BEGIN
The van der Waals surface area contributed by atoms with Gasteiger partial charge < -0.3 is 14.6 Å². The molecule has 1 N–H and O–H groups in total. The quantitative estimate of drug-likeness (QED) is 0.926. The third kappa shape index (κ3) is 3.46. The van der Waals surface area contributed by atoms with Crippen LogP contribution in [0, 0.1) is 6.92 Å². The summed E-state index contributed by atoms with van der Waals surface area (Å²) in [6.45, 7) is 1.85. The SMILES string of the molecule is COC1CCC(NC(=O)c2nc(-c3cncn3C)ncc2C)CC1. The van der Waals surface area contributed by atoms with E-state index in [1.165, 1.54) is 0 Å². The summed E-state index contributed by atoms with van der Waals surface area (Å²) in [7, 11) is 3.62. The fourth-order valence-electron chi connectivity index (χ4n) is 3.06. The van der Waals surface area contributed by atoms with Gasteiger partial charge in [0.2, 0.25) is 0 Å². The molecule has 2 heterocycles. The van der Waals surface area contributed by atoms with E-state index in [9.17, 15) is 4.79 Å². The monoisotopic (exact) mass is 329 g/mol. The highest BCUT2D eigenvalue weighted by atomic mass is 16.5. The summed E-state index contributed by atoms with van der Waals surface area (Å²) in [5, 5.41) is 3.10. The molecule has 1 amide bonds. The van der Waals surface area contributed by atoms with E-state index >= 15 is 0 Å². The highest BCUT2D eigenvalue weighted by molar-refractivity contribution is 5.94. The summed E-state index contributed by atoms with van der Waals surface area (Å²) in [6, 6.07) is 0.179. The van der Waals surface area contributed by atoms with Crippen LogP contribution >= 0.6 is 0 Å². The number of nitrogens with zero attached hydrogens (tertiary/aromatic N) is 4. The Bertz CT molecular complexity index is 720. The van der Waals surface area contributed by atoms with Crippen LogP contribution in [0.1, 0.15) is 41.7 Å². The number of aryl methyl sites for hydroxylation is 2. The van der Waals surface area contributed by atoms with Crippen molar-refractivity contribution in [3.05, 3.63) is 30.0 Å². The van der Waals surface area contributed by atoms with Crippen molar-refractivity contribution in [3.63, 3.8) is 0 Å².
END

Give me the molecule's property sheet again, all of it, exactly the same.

The van der Waals surface area contributed by atoms with Gasteiger partial charge < -0.3 is 14.6 Å². The molecule has 1 N–H and O–H groups in total. The quantitative estimate of drug-likeness (QED) is 0.926. The third kappa shape index (κ3) is 3.46. The van der Waals surface area contributed by atoms with Crippen LogP contribution in [0, 0.1) is 6.92 Å². The summed E-state index contributed by atoms with van der Waals surface area (Å²) in [6.45, 7) is 1.85. The SMILES string of the molecule is COC1CCC(NC(=O)c2nc(-c3cncn3C)ncc2C)CC1. The van der Waals surface area contributed by atoms with E-state index in [1.165, 1.54) is 0 Å². The summed E-state index contributed by atoms with van der Waals surface area (Å²) in [7, 11) is 3.62. The fourth-order valence-electron chi connectivity index (χ4n) is 3.06. The van der Waals surface area contributed by atoms with Gasteiger partial charge in [0.2, 0.25) is 0 Å². The molecule has 2 heterocycles. The van der Waals surface area contributed by atoms with E-state index in [9.17, 15) is 4.79 Å². The monoisotopic (exact) mass is 329 g/mol. The highest BCUT2D eigenvalue weighted by atomic mass is 16.5. The summed E-state index contributed by atoms with van der Waals surface area (Å²) in [5, 5.41) is 3.10. The molecule has 1 amide bonds. The van der Waals surface area contributed by atoms with E-state index >= 15 is 0 Å². The highest BCUT2D eigenvalue weighted by molar-refractivity contribution is 5.94. The summed E-state index contributed by atoms with van der Waals surface area (Å²) in [6, 6.07) is 0.179. The van der Waals surface area contributed by atoms with Crippen LogP contribution >= 0.6 is 0 Å². The number of nitrogens with zero attached hydrogens (tertiary/aromatic N) is 4. The Bertz CT molecular complexity index is 720. The van der Waals surface area contributed by atoms with Crippen LogP contribution in [0.1, 0.15) is 41.7 Å². The number of aryl methyl sites for hydroxylation is 2. The van der Waals surface area contributed by atoms with Crippen molar-refractivity contribution in [3.05, 3.63) is 30.0 Å². The van der Waals surface area contributed by atoms with Crippen molar-refractivity contribution in [3.63, 3.8) is 0 Å².